He didn't like the tone. Nor the implications. Didn't like the challenge, still locked in those hooded eyes. And all of a sudden, Mac was too close. Too close to his secrets, too close to his heart. All of a sudden, it wasn't about not caring about what the CSI was doing, or about annoyance at being tracked down like an errant teen. It was too close, and Mac wasn't letting him go like he usually did. There were shadows in Mac's eyes that he didn't want to face or understand. And it was the mix of desperation and anger that spoke. "Get out of my face!"

Leave me alone! I don't care!

And Mac broke. Unexpected, because he'd never seen the other man truly lose control. He didn't have time to react, before the other man seized his shirt in a double handful of fabric and shoved him backward into a post, hard enough to wind him. The tightly controlled emotions broke over his face, twisting it with that terrible mix of anger and unidentifiable emotion. His arm, solid and far stronger than he would have thought, pinning him in place.

A silent struggle, and then words snarled out through Mac's clenched teeth. "We're in the middle of a murder investigation, and you go AWOL?"

Damn it! I said, we're not done. And I'm not letting you off this time. You're listening. Don't you know what you did? Do you realize the position you're in? Do you?

His anger shuddered under the assault of emotion, of that tightly controlled strength. He didn't want to think about it, even as his mind began to process what he was seeing and hearing, as the anger began to fade. He only had one more chance to break the hold. "I can handle myself!"

I'm fine! What more do you want from me? I'm just fine.

"Is that what you call it? Is that what you're doing here, in this apartment? Is that why I had to get this off Terrence?"

The sight of his own back-up weapon in Mac's hand shocked the last of the anger from his system. So did the realization that he had no clear memory of how it had come to be in Terrence's possession. And only foggy memories of the mugging where Terrence had saved him.

Mac's words rolled over him, and he went still, realizing he did recognize, now, the other emotion that twisted his expression. The emotion that had written itself into his face and burned into his words, making them sting like fire. Fear. Mac was afraid. Terribly afraid, more so than he had ever seen the other man, except when Danny had been shot. And it had nothing to do with Mac's own presence in this place, but with him.

Mac's fear burned away his anger, holding him still, forcing him to listen. Mac's furious tirade rolled over him, and he found himself listening, not just to the words, but the tone, with all the skills he'd honed in years of police work, and teaming with the CSI's. With Mac himself. All the years they'd been friends and colleagues.

"We're in the middle of a murder investigation, and you go AWOL?"

Where the hell were you? We need you, now, more than ever. I needed you. And I needed to know you were okay. You could have been anywhere, in any condition. I didn't know. And it cost me resources I don't have to find out. And it could have cost you so much more. Don't you realize, there are a dozen ways or more we could have lost you, aside from lost contact? And that I know, and am aware of all of them? What if you'd been like Stella, nearly killed in Greece? Or like Aiden?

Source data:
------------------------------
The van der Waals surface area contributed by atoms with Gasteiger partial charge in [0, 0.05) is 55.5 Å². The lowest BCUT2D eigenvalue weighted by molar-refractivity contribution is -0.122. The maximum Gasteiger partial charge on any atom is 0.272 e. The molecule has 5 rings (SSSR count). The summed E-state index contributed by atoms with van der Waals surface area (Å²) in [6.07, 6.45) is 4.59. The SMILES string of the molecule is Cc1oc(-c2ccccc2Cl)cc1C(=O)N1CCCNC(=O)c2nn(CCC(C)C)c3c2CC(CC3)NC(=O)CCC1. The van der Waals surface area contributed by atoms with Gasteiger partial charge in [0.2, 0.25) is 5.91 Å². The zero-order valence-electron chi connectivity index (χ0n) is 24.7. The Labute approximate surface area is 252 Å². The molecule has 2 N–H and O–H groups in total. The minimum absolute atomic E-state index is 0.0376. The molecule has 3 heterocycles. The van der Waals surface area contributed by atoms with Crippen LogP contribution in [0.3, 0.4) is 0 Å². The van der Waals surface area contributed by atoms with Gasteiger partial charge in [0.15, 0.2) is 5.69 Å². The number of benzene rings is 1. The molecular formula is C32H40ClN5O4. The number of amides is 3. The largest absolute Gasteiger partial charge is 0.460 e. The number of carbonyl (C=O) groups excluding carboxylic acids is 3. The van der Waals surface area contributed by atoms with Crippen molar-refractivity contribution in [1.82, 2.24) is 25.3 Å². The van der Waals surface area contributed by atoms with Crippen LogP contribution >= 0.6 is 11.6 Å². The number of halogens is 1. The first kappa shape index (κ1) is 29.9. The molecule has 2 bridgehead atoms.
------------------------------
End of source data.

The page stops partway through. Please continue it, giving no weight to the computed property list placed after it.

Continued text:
He was AWOL. The department had every right to fire him for it. But Mac was here, and he knew, without asking, that Mac had covered for him, protected him, and come to his rescue. In more ways than one.

"Is that what you're doing here, in this apartment?"

He knew, somehow, that Mac knew what had happened. Why Terrence had picked him up. And what condition he'd been in. What condition he was in now.

Do you know where you are? Cops die in this neighborhood. You could have died on that train. If you can handle yourself, you should be at your job. Be working with me, not lying on your CI's couch. You should have at least known to come to me. Why aren't you at the office? Or, if you couldn't go there, why not at home? Or, if you couldn't stay home, you could have at least gone somewhere safe. Even my place. Didn't you realize that? I would have helped you, covered for you, if it was so bad.

"Is that why I had to get this off Terrence?"

You're never without your back-up. How can you say your handling yourself, when you can't even keep hold of your weapon? Do you know what it did to me, when he gave me your gun? Do you know how close you came to dying? How could you have let it get this far? What would you have done, if he hadn't picked up your gun? If you hadn't been so lucky .Did you think what I would have done, had to do, if I'd been picking your gun up as evidence in your murder?

"Is that why I had to have Stella triangulate your phone?"

We couldn't find you. You didn't even call to let us know you were okay. There's a killer on the loose, and we didn't know where you were. For all we knew, you were already in some maniac's dead in the street. It doesn't matter if you'd lied to me. You should have at least answered when I called, so I'd know you were safe. Even if you lied. I shouldn't have had to find you with a satellite, and chase you into the ghetto to make sure you were somewhere safe,alive, and out of harms way.

"Is that why I had to have Danny check the ER's, to see if you'd turned up dead?"